The consumer price index jumped by 0.8% in April. That was a far larger increase than many had anticipated. The recent spike in the cost of goods and services has led to widespread concerns over inflation. If the cost of living continues to climb at such a rapid pace, it will outpace wage growth, weakening the buying power of the American consumer. Such an outcome would be a reversal of the long-term trend in much of the United States.
Real personal income per capita, a measure of annual earnings that is adjusted for inflation, climbed by 25.5% in the United States, from $42,287 in 2010 to $53,071 in 2020. Many potential factors drive up real personal income, not the least of which is wage growth outpacing inflation.
While every state reported an increase in real personal income per capita, incomes in some states climbed far faster than in others. Using data from the Bureau of Economic Analysis (BEA), 24/7 Wall St. identified the 16 states where incomes are rising at a faster than average pace. From this list, 24/7 Wall St. picked the state where it is rising fastest.
Other factors that can contribute to personal income growth include broad economic growth, as well as longer average workdays. That is, a single worker is producing more and often generating more income. Currently, the average American worker puts in about 34.5 hours per week, which is up from 34.1 hours in 2010.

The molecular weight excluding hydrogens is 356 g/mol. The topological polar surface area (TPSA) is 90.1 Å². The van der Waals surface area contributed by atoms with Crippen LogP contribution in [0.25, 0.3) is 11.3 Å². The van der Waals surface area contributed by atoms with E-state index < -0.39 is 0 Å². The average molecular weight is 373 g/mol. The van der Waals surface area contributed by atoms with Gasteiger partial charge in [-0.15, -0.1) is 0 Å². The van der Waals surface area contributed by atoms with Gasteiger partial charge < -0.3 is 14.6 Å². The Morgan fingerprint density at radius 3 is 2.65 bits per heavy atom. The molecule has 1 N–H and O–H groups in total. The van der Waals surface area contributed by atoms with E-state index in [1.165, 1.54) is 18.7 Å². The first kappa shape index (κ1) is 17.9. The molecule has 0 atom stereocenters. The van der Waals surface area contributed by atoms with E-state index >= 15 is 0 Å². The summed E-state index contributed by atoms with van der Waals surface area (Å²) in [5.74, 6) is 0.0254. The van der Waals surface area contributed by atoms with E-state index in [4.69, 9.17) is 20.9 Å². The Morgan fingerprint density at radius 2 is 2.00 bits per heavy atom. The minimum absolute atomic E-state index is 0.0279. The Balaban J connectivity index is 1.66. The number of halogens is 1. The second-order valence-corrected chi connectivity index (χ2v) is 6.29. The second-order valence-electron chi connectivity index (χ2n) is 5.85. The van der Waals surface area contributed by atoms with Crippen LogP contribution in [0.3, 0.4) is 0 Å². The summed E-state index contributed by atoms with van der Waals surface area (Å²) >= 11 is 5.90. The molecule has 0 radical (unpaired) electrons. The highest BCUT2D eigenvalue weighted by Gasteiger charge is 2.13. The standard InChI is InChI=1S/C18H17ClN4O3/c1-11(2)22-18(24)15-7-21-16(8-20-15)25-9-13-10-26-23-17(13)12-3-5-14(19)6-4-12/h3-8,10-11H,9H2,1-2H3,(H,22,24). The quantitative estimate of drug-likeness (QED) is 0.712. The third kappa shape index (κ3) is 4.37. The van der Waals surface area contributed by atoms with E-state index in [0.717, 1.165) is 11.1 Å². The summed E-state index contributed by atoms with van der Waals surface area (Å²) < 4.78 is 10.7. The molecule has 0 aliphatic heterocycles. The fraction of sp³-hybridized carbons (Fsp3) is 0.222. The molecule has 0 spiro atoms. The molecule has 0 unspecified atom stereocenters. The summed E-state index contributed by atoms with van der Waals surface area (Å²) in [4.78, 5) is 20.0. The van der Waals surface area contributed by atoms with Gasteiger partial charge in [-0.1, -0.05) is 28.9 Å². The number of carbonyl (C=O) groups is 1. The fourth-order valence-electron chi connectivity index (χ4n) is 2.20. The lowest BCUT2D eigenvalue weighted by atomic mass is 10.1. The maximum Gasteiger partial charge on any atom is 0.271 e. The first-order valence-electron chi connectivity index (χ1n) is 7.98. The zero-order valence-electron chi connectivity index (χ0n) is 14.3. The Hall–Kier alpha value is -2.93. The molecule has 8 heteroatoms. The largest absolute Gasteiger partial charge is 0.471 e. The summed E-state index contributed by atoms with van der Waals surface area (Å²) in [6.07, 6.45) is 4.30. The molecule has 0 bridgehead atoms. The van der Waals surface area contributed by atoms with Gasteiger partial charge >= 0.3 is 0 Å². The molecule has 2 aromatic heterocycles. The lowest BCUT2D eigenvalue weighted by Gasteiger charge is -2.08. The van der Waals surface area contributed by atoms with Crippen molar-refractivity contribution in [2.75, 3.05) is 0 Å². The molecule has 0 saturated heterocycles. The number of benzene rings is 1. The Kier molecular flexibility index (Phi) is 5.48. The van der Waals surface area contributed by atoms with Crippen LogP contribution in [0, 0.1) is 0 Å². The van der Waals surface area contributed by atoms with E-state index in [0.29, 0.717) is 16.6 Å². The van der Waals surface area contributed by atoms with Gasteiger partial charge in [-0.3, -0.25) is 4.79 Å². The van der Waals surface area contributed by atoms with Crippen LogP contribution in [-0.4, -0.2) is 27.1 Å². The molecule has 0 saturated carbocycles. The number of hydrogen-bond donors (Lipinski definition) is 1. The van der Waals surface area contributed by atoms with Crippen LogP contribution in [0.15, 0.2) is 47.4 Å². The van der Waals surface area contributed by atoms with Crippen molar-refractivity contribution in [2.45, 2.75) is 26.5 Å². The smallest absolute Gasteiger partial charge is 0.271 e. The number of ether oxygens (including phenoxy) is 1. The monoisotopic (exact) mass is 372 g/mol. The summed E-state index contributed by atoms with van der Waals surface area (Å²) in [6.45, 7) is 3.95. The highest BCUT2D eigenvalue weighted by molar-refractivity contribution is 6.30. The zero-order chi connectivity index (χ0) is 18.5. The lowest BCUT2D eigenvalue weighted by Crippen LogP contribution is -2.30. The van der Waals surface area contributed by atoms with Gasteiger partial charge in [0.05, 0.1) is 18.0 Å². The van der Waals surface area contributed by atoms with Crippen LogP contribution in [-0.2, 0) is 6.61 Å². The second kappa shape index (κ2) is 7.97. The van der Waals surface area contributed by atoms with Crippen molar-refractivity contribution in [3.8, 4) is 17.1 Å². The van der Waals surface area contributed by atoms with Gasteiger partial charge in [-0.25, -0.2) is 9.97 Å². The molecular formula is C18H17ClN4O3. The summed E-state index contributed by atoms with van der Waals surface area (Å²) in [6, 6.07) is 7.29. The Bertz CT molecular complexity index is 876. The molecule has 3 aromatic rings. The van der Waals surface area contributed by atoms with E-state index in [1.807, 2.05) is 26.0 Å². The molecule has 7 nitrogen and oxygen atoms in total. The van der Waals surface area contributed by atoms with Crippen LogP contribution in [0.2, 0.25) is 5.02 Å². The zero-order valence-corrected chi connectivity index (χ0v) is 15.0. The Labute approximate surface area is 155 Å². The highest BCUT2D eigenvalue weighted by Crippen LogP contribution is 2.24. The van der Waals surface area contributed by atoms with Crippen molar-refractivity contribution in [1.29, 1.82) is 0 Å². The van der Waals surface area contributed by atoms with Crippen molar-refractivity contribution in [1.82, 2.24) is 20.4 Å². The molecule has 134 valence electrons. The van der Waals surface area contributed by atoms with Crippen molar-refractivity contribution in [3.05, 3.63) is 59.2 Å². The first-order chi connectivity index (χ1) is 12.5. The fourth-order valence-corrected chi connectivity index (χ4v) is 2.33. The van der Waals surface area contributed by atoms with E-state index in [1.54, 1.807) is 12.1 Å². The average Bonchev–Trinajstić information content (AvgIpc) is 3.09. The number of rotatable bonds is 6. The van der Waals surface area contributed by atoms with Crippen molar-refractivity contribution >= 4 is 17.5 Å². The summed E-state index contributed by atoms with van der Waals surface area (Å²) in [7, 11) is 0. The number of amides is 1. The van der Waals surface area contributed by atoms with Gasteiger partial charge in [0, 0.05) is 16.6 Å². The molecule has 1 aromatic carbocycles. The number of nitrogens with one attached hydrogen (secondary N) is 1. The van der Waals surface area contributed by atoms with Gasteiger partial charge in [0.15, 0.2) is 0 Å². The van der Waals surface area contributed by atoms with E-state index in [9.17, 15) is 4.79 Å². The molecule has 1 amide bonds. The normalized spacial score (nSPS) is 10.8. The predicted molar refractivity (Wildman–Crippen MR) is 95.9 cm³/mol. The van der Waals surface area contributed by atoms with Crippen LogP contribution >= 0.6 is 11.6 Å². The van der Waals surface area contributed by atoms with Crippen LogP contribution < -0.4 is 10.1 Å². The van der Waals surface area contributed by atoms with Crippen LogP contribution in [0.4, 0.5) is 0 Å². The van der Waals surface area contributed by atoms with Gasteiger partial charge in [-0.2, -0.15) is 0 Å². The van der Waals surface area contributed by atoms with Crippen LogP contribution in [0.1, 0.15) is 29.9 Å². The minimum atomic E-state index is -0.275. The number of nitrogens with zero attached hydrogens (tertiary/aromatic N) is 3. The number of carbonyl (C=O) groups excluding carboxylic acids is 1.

For most of the states on this finalist list, however, rapidly rising real income per capita appears to be largely the result of a growing share of the population working. In 12 of the 16 states on the finalist list, workforce participation climbed at a faster than average rate between 2010 and 2020. One main reason for the growing workforce participation has been strong job growth in many of these states in the past decade.
To identify the state where income is booming, 24/7 Wall St. calculated the percentage growth in real personal income per capita from 2010 to 2020 with data from the BEA. Data on personal income was adjusted from current dollars to constant 2012 dollars using the U.S. personal consumption expenditure price index and was adjusted for regional price differences using regional price parity in accordance with the methodology provided by the BEA. Data on personal consumption expenditures and regional price parity, as well as supplemental data on gross domestic product (GDP), also came from the BEA. Supplemental data on employment, employment by industry and seasonally adjusted unemployment came from the Bureau of Labor Statistics. Data on population and the components of population change from 2010 to 2020 came from the U.S. Census Bureau.
Utah is the state where income is rising fastest. Here are the details:
- Personal income per capita growth: +39.0%
- Personal income per capita: $48,052 (10th lowest)
- Employment growth: +29.6% (the highest)
- Real GDP growth: +36.6% (third highest)
Real personal income per capita climbed by 39.0% in Utah over the past decade, from $34,576 in 2010 to $48,052 in 2020. That was by far the largest percentage increase in the country. Increased workforce participation likely explains the surge in per capita income, as 47.1% of Utah’s population is employed, up from 42.8% in 2010, the largest increase of any state.
Greater labor participation came along with the strongest job growth in the country. Between 2010 and 2020, employment climbed by nearly 30% in Utah, triple the comparable 9.1% U.S. job growth. Over the same period, unemployment in Utah fell from 7.8% to 4.7%. Professional and business services and construction were the two fastest-growing industries by employment in Utah between 2010 and 2020.
Click here to see the 16 states where income is rising fastest.
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